Dixon, Rossi title drives led by standouts behind the scenes

Images by Marshall Pruett

Dixon, Rossi title drives led by standouts behind the scenes

IndyCar

Dixon, Rossi title drives led by standouts behind the scenes

One layer below the IndyCar championship duel between Scott Dixon and Alexander Rossi, you’ll find an interesting tug-of-war between the men tasked with leading the duo to a title.

On Dixon’s Chip Ganassi Racing side, race engineer Chris Simmons (pictured above) is chasing his second championship with the New Zealander, and if they come out on top on Sunday, it will place the two in rare company. For Dixon, it would mark his fifth IndyCar title, moving him into second on the all-time list behind A.J. Foyt. It would also be the fifth championship for Simmons, having earned three with Dario Franchitti at Ganassi and the 2015 title with Dixon.

Fighting against Dixon and Simmons, you’ll find Andretti Autosport technical director Eric Bretzman, who joined the team in 2017. Prior to his new post, Bretzman spent more than a decade engineering Dixon at CGR and sat atop the timing stand for the Kiwi’s first three titles. Well versed in the art of working with Dixon to defeat IndyCar’s best drivers, and thanks to Rossi being in a position to overtake his former driver, Bretzman (below, with Dixon) is tasked — for the first time — with taking down his former driver.

“I know it’s doable,” Bretzman told RACER. “We all have the same tools to start with. This group has really excelled and done just as good of a job, and we just need to out-Dixon Dixon. They are a really good team. To be in the same race for the championship, it’s great.”

Simmons knows his former teammate has armed Rossi with everything he could need to take on the most successful IndyCar driver in the field.

“Eric Bretzman was a big part of Dixon’s history, and for a few years, I was his assistant while he was lead engineer on Scott’s car,” he said. “He knows all of Dixon’s tricks and I’m sure he’s teaching them all to Rossi, and Rossi has tricks of his own, so it won’t be easy. Every time we look over there, I think he’s brought some of our outlook to go with theirs, and it makes for some formidable opposition.”

Bretzman speaks with great pride — and a fair bit of fire — when pointing out how far the Andretti team has come in the last two years. The program’s last IndyCar championship came in 2012 with Ryan Hunter-Reay, and with Rossi in the frame for this year’s title, Bretzman believes the team is back to where it belongs.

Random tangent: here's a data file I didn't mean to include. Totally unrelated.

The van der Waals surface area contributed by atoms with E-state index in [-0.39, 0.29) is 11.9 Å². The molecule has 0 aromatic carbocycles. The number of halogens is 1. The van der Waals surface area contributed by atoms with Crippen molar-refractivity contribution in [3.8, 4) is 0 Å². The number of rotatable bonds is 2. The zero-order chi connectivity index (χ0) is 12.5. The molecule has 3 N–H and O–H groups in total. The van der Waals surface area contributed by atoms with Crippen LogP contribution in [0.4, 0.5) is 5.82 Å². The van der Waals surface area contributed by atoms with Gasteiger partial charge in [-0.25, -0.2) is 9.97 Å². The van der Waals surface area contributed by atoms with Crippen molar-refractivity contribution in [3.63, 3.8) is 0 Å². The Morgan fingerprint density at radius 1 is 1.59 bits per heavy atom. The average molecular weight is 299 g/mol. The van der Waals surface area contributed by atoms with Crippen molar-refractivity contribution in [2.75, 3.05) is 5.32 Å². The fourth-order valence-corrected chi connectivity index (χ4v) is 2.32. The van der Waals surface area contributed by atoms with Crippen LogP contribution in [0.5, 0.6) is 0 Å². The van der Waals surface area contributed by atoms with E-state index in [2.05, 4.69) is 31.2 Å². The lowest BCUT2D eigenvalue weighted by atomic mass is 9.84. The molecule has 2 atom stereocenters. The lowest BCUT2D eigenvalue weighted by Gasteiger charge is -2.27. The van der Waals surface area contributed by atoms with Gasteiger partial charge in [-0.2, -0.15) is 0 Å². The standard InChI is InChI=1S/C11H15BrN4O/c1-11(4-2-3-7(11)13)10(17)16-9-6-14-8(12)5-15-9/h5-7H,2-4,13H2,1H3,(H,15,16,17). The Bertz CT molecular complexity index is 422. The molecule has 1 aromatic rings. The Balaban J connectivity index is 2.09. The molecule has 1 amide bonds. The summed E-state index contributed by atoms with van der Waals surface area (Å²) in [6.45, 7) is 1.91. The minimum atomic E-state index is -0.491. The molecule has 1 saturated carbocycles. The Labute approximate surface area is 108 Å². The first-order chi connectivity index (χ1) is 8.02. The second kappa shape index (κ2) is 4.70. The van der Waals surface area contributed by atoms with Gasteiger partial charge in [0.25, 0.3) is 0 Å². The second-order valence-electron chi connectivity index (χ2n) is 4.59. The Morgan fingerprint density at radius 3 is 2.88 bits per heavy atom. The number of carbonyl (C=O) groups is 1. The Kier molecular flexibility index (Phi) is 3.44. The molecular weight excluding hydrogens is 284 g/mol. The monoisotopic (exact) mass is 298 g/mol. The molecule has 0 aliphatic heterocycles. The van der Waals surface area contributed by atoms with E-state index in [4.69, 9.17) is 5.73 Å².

“We’re not just knocking [Ganassi] off; we’re knocking off the big shiny cars (Team Penske), too,” said Bretzman, who engineered Fernando Alonso at the Indy 500. “There’s no reason Andretti Autosport shouldn’t be named first when people talk about the ‘Big 3.’ We kind of went away for a while, and now we’re back.”

Although Rossi is the only Andretti driver in contention for the championship, Bretzman has enjoyed his technical director role and all of the challenges it presents to field competitive entries with all four cars.

“I think it’s really cool to be in this new job and to put the right tools in people’s hands,” he said. “At the test on Thursday, Marco [Andretti] was right there with Dixon. So, it’s not just Rossi we’re focused on. It’s incredibly difficult to get four cars to be 1-2-3-4. So, I find that as a really interesting mission. And that’s the strength of the team being showed. You get in one of these cars and you have an equal shot.”

Dixon, Rossi, and IndyCar’s other stars are readily celebrated for their amazing poles, wins, or championships. With Simmons on the verge of a fifth championship as an engineer and Bretzman close to a fourth, it’s also worth singing the praises of those who’ve achieved some rather amazing success behind the great drivers.

“We’re not really thinking about that too much right now,” Simmons admitted. “There’s a lot of history Mr. Dixon can achieve in the future here and I think people are starting to realize how good he is and how many good things he’s been doing for so many years.”

We’ll know in approximately 24 hours which engineer will be celebrating a championship victory. According to Simmons, things will not get out of hand if Dixon becomes the first five-time champion in IndyCar history since A.J. Foyt (who went on to add another two).

“Chip doesn’t let us do that,” he said with a laugh. “We don’t spend a lot of time celebrating. We spend our time concentrating on the next celebration and how to do better at the next race, or next year. There’s always a next year to work towards.”

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